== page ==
This sort of tunnel vision gives Christianity (and any other religion who practices it) a bad name. In actual practice, if that means that we end up with a secular--or secular humanist--government in this country, so be it. (Actually, that's a joke. That'll never happen in the United States. Depending on your point of view, this is either a good or a bad thing.) This will not shake my faith.

If I don't believe in abortion, I still won't have one.


Rev. Donald Spitz said...

"Against abortion? Don't have one" That's like saying, "Don't believe in shooting babykilling abortionists, then don't shoot one."

SAY THIS PRAYER: Dear Jesus, I am a sinner and am headed to eternal hell because of my sins. I believe you died on the cross to take away my sins and to take me to heaven. Jesus, I ask you now to come into my heart and take away my sins and give me eternal life.

Unknown said...

Reverend sir:

Your logic is torturous and incomprehensible, to say the least. Of more importance, however, is the fact that you as a man have no right to tell any woman what to do with her body.

As for your "prayer," I don't need saving, and since there is no "eternal hell," I'm not going to worry about it.

You are exactly the sort of person I was talking about. If you are indeed a reverend, you should concentrate on your own salvation and mind your own business. God will take care of anything that needs taking care of.

Anonymous said...

First off, the Jeremiah verse applies to a very specific baby, a prophet. This is found evident if people would continue to read the passage, and not cherry pick for evidence.

Furthermore, the Bible has a very different perspective on the value of unborn life than fundamentalist would lead you to believe:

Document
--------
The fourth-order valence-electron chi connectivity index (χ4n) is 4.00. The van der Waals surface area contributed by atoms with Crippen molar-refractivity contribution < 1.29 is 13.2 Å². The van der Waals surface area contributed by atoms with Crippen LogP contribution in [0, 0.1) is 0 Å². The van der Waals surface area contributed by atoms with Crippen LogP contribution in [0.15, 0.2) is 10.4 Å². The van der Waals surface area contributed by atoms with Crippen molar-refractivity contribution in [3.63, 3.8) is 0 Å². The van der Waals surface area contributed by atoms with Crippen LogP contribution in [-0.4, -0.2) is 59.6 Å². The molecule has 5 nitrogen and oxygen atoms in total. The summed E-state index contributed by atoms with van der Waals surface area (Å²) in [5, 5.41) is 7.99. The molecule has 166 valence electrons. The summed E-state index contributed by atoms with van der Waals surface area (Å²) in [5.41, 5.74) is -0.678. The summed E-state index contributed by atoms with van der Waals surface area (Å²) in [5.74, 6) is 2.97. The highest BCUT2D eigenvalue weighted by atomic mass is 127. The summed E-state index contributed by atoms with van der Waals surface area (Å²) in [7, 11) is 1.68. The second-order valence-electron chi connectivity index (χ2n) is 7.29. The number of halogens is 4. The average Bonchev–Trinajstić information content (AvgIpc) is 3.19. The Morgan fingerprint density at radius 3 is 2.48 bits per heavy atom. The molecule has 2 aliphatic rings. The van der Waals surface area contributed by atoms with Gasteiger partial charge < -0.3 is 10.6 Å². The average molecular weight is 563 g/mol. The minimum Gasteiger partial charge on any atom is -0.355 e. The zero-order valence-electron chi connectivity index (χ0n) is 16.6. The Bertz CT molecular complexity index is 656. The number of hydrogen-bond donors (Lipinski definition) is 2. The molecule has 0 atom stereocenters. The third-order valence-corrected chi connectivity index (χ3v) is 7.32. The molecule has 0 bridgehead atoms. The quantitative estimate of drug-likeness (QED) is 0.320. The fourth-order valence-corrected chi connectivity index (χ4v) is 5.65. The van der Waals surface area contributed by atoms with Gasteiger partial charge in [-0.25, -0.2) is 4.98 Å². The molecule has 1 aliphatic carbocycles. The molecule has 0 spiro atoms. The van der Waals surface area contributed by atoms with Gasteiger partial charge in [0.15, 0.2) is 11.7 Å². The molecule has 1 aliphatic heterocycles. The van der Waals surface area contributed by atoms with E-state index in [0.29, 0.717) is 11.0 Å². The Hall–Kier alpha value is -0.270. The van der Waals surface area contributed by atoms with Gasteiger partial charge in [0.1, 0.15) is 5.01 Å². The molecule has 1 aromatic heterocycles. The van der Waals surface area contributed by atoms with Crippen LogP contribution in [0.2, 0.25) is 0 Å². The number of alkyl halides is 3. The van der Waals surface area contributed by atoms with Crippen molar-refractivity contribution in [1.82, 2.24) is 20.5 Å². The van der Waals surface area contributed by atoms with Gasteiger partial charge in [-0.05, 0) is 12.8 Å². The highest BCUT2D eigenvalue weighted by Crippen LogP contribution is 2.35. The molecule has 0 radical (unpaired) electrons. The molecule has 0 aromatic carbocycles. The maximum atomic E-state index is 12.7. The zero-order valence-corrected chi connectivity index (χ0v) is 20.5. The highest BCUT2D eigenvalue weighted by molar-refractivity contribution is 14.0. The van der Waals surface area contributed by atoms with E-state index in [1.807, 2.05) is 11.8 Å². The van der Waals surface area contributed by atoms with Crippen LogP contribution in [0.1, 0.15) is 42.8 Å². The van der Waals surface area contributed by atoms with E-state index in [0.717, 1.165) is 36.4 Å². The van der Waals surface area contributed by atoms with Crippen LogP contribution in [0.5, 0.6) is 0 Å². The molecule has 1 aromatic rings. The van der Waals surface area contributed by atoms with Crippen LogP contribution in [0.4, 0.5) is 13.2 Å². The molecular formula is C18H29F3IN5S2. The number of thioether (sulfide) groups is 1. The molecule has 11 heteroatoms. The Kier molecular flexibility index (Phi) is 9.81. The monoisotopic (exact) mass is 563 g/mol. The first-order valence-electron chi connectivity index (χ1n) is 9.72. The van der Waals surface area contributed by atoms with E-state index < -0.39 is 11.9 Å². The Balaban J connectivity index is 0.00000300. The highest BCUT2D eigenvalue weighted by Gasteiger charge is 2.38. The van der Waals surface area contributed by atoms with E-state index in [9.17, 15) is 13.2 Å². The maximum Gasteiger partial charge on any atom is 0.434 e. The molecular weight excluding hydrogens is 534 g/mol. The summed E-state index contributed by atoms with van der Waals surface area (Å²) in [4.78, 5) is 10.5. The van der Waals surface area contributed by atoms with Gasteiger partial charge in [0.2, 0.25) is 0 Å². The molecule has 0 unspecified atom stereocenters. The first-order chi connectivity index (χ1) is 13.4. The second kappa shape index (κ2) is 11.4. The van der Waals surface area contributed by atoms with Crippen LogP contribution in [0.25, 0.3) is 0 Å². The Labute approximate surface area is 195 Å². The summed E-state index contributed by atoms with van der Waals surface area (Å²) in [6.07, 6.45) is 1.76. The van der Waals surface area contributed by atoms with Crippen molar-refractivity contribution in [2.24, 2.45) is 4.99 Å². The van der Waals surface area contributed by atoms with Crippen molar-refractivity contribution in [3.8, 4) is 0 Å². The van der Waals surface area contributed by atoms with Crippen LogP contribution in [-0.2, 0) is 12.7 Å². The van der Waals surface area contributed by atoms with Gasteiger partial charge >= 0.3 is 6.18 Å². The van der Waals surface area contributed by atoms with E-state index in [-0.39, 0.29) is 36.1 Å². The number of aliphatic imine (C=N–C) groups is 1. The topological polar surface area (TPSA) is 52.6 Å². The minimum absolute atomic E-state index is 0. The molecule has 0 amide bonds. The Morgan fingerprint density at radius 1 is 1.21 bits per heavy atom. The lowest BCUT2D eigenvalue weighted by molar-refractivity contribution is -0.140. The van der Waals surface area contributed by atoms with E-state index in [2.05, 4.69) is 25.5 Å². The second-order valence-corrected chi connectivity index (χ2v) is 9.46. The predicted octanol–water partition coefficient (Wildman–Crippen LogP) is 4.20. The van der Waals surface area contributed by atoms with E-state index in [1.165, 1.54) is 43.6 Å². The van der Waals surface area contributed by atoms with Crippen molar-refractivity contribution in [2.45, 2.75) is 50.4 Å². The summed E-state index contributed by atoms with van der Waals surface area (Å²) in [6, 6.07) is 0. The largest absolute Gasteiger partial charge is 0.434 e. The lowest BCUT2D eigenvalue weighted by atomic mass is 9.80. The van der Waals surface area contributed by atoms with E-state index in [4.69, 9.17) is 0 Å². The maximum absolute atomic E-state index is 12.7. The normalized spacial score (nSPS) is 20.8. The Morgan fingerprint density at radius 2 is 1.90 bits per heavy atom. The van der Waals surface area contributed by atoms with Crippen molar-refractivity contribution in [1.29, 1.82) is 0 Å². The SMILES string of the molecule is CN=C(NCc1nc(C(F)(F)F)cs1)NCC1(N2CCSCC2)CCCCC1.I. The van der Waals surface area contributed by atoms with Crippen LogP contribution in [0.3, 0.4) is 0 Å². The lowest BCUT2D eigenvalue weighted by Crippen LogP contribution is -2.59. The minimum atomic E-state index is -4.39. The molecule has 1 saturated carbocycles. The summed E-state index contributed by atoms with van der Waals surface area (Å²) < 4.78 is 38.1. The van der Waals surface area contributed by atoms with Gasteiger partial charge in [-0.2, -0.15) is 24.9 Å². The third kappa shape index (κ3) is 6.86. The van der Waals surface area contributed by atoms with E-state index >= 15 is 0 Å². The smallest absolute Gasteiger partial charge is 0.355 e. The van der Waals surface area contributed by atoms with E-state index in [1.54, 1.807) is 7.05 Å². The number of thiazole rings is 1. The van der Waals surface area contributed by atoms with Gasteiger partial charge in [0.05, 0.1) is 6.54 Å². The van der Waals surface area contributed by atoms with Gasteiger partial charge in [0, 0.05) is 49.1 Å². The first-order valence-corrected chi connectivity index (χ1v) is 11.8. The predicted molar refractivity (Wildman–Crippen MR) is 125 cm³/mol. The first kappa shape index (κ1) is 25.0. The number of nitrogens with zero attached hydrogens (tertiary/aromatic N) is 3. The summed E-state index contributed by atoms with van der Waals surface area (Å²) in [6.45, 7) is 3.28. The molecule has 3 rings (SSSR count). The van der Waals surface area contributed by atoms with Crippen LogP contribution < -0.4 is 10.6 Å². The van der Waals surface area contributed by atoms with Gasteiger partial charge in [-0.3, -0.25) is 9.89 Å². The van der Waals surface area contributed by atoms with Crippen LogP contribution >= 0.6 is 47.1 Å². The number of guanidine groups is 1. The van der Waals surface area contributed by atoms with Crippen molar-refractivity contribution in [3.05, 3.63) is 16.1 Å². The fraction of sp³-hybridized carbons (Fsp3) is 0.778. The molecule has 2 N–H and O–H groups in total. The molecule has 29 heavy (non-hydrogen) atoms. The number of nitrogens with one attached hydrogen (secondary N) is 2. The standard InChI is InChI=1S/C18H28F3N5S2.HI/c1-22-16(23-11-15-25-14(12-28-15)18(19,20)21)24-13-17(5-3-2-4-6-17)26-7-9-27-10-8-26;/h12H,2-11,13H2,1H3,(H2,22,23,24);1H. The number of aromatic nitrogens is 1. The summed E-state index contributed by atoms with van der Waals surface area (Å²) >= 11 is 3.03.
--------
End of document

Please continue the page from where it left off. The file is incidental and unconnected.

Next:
"And if men struggle and strike a woman with child so that she has a miscarriage, yet there is no further injury, he shall be fined as the woman's husband may demand of him, and he shall pay as the judges decide. But if there is any further injury, then you shall appoint as a penalty life for life, eye for eye, tooth for tooth, hand for hand, foot for foot, burn for burn, wound for wound, bruise for bruise."
Exodus 21:22-25

The Bible illustrates that an unborn life and a born life do not equal, for the termination of an unborn life yields a more lenient penalty.

I always love when a fundy tells me that they are anti-choice and pro-death penalty. Especially when they use the "eye for an eye" line. They clearly didn't read the whole passage.

JoshSN said...

We totally need to talk! Very rational thinking detected. I'm an atheist, myself, who believes that we must allow religious instruction in school (Madison in Memorial and Remonstrance, government shouldn't be cognizant of religion, ergo, can't decide what is, or is not, religion in the first place, in order to exclude it from schools).

I found your site here looking for the source of Huckabee's recent quote. I had already gotten past double predestination's impact on it, Beza's belief that not only was life predestined, but that it had all been predestined at the first moment of the creation of the universe (so, everyone was known before, but that doesn't speak to the matter of abortion, one way or the other).

Well, I'll get any replies to this thread by e-mail.


Unknown said...

Well, hello. I've never run across an atheist with your perspective before.

Would you agree with a class in high school covering the main doctrines of the world's major religions, with as many minor ones as could be squeezed in?

See, I think if you're secure in your own beliefs, and know the reasons why you believe as you do, that sort of thing won't shake your faith a bit. It would also be a good idea for believers to acknowledge their particular religion's history, and admit that Christianity (for example) hasn't always been lily-white.

Thanks for commenting.